Howard County Superintendent Sydney L. Cousin is expected to present plans this week to the Board of Education on how to improve the struggling Cradlerock School in Columbia.
A number of parents have asked that the system reorganize the school, which has been among the lowest-performing in the county and is the only one that uses the K-8 model.
The problems at Cradlerock are not attributed to a lack of funding or resources, according to Ellen Flynn Giles, chairwoman of the school board, which will decide the school's fate.
"It appears that there were some improvements, but not as much as they had hoped," Giles said. "It may be time to look at best practices at other schools."
If Cousin recommends splitting the school into separate elementary and middle schools, it is unknown whether it would be done in time for the coming school year.
"The school isn't in crisis, but that doesn't mean that there isn't room for improvement," said Cousin, who asked a team of central office personnel led by Linda Wise, the school system's chief academic officer, to make a recommendation that will be presented to the school board Thursday.
Cousin said the school's struggles cannot be attributed solely to the school's principal, Jason McCoy, and that students, staff and parents, as well as the organizational model of the school, have played a role.
"If the expectation is that the school solves all the problems, then we will fall flat," Cousin said.
"The Cradlerock model is different from anything we do in the system," Cousin said. "We want to make sure we raise academic achievement. We're talking about all kids. We have kids who are not performing up to both state and local standards. It's not so bad, but it is not improving."
McCoy, who has implemented a number of strategies in hopes of improving test scores at the school in the past couple of years, could not be reached for comment Thursday.
The Howard County school board approved a $675.3 million operating budget Tuesday, despite objections from one of its members, and a capital budget of $69.9 million.
Board member Allen Dyer objected to the operating budget because he opposes the system's continued funding of busing for parochial school students and the decrease in health benefits for employees.
Before Dyer listed his objections, he commended the board for "holding the line on the total expenditures in the fiscal year 2011 budget."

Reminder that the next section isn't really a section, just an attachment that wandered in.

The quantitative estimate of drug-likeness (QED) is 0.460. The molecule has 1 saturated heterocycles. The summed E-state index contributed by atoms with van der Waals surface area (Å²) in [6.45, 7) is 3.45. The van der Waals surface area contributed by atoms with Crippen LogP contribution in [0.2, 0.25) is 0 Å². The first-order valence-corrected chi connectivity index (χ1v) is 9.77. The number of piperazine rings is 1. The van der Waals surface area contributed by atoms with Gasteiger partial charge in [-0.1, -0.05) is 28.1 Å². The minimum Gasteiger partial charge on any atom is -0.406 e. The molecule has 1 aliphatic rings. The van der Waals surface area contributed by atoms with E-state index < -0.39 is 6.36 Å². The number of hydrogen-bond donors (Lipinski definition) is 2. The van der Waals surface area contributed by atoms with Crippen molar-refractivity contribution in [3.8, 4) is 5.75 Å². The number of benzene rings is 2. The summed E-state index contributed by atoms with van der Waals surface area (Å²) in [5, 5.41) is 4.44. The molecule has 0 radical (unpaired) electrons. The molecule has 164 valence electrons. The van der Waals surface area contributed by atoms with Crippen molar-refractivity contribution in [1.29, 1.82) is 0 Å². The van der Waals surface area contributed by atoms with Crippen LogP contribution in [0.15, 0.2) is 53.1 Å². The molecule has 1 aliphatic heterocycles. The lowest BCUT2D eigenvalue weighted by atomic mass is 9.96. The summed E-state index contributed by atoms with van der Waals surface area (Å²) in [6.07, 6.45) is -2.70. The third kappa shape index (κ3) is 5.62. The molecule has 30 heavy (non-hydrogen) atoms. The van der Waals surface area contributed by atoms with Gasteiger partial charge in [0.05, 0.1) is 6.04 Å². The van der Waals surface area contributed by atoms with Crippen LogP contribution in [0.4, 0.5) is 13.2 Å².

He said: "Public elementary school students in Howard County do not have access to world languages instruction, while the Howard County Board of Education cavalierly spends public school tax dollars to bus parochial school students to parochial elementary schools where world language programs are part of the curriculum."
Board members did not ask for furlough days when "everyone knew employee sacrifices were necessary," Dyer said. "Instead, my fellow board members used these difficult economic times as an opportunity to impose regressive 30 percent to 50 percent permanent increases in the employee's portion of the health care cost."
Giles objected to Dyer's comments.
"We are following the law," the school board chairwoman said on the transportation issue. "The charter for Howard County states that the school system will provide this service."
Giles was also upset by Dyer's objection to the change in health benefits, noting that they were the result of a negotiations between the school system and the Howard County Education Association, the union that represents teachers and support staff.
"It is a point that was agreed to by both parties," Giles said. "If they decide to accept those aspects that were negotiated, that is their decision. I don't think that pulling one aspect out and saying that that taints the entire budget is appropriate."
Dyer has previously raised the issue of parochial school busing, which resulted in him opposing the budget.
Dyer challenged the validity of the practice with the State Board of Education, which dismissed his claim. Last month, he unsuccessfully appealed that decision in circuit court.
"As far as I'm concerned, he's taken a stab at this and it is still the law," Giles said. "We are still doing what we have done all along. It is our obligation to uphold the law. To act otherwise would be a violation of our responsibility."
The fiscal 2010 operating budget was $656.7 million and the capital budget was $70.7 million.
The new budget goes into effect July 1.